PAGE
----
How can consumers eat well without destroying the planet? – Food tank


Can Setting Dinner Fix the Planet?

This is the question asked by Jessica Fanzo, Bloomberg Distinguished Professor of Global Food Policy and Ethics at John Hopkins University. It is also the title of her new book that explores the relationships between nutrition, health, equity and the environment.

In her book, Fanzo argues that three of the biggest problems we face in the 21st are directly related to the food we eat.

Proponents of the debate about the role of the agri-food system in global ills are familiar with the doomsday headlines. Acute hunger will rise in the coming months in over 20 countries without urgent and extensive help, warned the UN Food and Agriculture Organization and the World Food Program in March. At the same time, many nations, including developing countries, are grappling with the opposite problem of obesity, which is linked to higher incidences of diabetes, heart disease and cancer.

While the world is at “critical juncture” in correcting the course of the problems we face, there are significant opportunities for equitable, healthy and sustainable food systems if we can translate quality science into policy “faster than ever” “Argues Fanzo.

“I am optimistic about the many scientists and inventors around the world who are helping to correct the problems we face and put us on the right track,” she writes. “Your decision to put that pile of bananas – or beef or sugar or palm oil products – in your shopping cart has a butterfly effect. It may seem like a trivial decision, but it has implications for the global food system, the people who create and rely on it, and the environment that supports it. “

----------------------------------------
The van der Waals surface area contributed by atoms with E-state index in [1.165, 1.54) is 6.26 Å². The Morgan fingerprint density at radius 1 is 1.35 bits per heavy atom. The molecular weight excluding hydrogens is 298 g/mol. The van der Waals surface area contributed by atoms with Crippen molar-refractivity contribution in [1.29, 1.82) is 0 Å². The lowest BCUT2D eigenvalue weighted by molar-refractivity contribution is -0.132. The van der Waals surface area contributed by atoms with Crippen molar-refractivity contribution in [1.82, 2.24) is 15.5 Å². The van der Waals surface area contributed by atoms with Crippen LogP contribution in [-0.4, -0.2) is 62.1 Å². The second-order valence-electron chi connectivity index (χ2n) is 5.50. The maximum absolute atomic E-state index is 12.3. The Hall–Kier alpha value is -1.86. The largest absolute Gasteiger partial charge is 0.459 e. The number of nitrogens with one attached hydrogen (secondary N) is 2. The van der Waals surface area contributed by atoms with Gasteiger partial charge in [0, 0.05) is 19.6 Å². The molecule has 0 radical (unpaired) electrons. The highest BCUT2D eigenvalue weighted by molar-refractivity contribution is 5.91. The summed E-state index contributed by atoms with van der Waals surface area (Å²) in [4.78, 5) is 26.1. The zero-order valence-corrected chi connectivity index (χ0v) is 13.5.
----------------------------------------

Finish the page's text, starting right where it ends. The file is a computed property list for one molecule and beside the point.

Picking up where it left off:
Fanzo is one of the panellists attending Pinduoduo’s Food Systems Forum, which will take place July 14-15 in a session entitled “How Can Consumers Eat Well Without Destroying the Planet?” She also includes David Yeung, founder of the plant-based lifestyle platform Green Monday Group, and Professor Christiani Jeyakumar Henry, Senior Advisor at the Singapore Institute of Food and Biotechnology Innovation (SIFBI). The meeting will be moderated by the President and Co-Founder of Food Tank, Danielle Leberberg.

Yeung recently appeared on CNN Business announcing that OmniFoods, the Hong Kong plant-based startup under Green Monday, is launching a new line of plant-based fish fillets, fish burgers and pieces of tuna.

The new products made from soy and rice are expected to be available in Hong Kong restaurants in June. “It is the largest white space that has not yet been developed,” he says. “Everyone was obviously focused on beef, chicken, pork.”

OmniFoods is one of the startups that are being supported with venture capital and are creating a new generation of plant-based alternatives that are supposed to taste like real meat. OmniPork, the company’s plant-based pork substitute, is sold by McDonald’s in China.

But the growing popularity and availability of meat substitutes begs the question of whether they are good for human health. To try to quantify the effects, Pinduoduo is working with SIFBI to conduct a study aimed at determining the nutritional effects of replacing traditional animal proteins with plant proteins.

“As Asian consumers become more educated and wealthy and therefore demand more plant-based protein, many food and nutrition companies are responding by developing alternative protein foods,” says Henry, who leads the study. “Human nutrition is a complex field and we need more studies that take a holistic view of the nutritional effects of these foods over time to inform the food industry of their potential benefits or the need for reformulation.”

To learn more about this topic, visit Food Tank and Pinduoduo on Wednesday June 14, 2021 at 10:00 AM EDT for the virtual panel “How Can Consumers Eat Well Without Destroying the Planet?” Experts will explain the measures that we can take to ensure that consumers eat healthily and serve the planet. Register now by clicking HERE.

Photo courtesy of Ivan Samkov, Pexels

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